Luella Coleman Keys (Aunt Lou) was the sister of my great grandmother, Lizzie Coleman Sanders (Mammy). Mimi told me many times about Aunt Lou's sad life.
She was born July 16, 1872, in Hickman County, TN. She was married to Cicero Keys on August 10, 1902. She had three children, Matthew Dewey Keys (1903 - 1962), Early Keys (1905 - 1914), and Kenneth Roy Keys (1909 - 1910). Mammy stayed with Aunt Lou and Cicero when they lived in Little Lot (probably to help her with the babies.) Big Doc came to Little Lot to go to work and boarded with Aunt Lou. That's how Mammy and Big Doc met. Big Doc worked on the Hassell plantation at that time.
At some point after the birth of Kenneth Roy, Cicero disappeared. Hickman County was full of deep sink holes, and Mimi told me many times that no one knew what happened to Cicero, but everyone thought he must have fallen into a sink hole and died. On one of the census records he is listed as deceased. It was not until recent years that we learned from a relative that Cicero had actually not fallen into a sink hole. He had run away, apparently back to the Chattanooga area where he had grown up. He later remarried. After his death, attorneys contacted Dewey, but he refused to have anything to do with the matter.
Little Kenneth Roy was another sad story. While Aunt Lou went out to the woodpile for more wood, the baby toddled over and fell into the fireplace. They tried to save him but he did not recover from the severe burns. The middle son, Early, must have been a handful. After Cicero left, something happened to cause the men of the area to come to Aunt Lou and remove him from her custody. They said he was too wild for her to control. They took him to Nashville to a place Mimi called the asylum (the Tennessee Industrial School), where he soon became ill and died of measles and pneumonia. He was buried in the Mt. Olivet cemetery in Nashville, but it is no longer there. The graves were unmarked, and the city didn't realize the cemetery was there when they began construction to expand the airport. Crews uncovered some of the graves, and once they figured out what they had found, they relocated the graves to a nearby spot with one marker to commemorate the people buried there. Most of the children who were sent to the Tennessee Industrial School during that time period died not long after arriving.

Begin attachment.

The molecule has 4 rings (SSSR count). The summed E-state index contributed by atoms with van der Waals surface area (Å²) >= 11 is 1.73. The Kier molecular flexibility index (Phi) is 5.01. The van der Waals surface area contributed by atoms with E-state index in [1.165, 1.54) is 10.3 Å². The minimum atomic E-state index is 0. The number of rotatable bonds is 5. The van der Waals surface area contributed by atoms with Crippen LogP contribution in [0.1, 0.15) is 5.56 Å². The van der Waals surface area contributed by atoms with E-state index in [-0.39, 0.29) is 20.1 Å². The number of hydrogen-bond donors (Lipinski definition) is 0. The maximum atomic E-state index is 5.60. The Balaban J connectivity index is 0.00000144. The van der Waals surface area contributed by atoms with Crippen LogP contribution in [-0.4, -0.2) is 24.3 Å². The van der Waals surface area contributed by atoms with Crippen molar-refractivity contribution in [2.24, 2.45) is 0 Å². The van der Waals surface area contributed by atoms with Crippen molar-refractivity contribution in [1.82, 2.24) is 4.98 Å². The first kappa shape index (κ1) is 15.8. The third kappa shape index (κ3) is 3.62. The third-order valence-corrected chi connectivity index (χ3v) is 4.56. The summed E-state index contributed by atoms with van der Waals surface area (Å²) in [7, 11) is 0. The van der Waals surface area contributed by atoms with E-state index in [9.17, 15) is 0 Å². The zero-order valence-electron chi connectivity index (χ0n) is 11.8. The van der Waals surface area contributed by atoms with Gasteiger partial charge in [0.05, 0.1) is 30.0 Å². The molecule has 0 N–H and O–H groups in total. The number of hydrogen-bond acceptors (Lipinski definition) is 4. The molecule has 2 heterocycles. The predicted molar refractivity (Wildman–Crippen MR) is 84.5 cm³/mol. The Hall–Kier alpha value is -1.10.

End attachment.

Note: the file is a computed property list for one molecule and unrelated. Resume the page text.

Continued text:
Dewey spent most of his childhood living with Mammy and Big Doc. He is listed on the 1910 census as living with them (record looks like Mattie D). They raised him until he was about 15 or 16 and then he moved back to Mill Creek to help Ewell with the farm. On that same census Aunt Lou is listed as head of house at a different address, with Early and Kenneth Roy living with her.
I don't know what happened to Aunt Lou for the next several years. She had very little money. She made a little money by selling dishes and other things out of a catalog. Mama has a little glass cream pitcher that came from Aunt Lou. I will post that picture. Ultimately, Aunt Lou lived with her brother Ewell, and died of cancer while living with him.
This story haunts me. I want to re-write history to give her some peace, some happiness. And perhaps she did find some at some point. I hope so.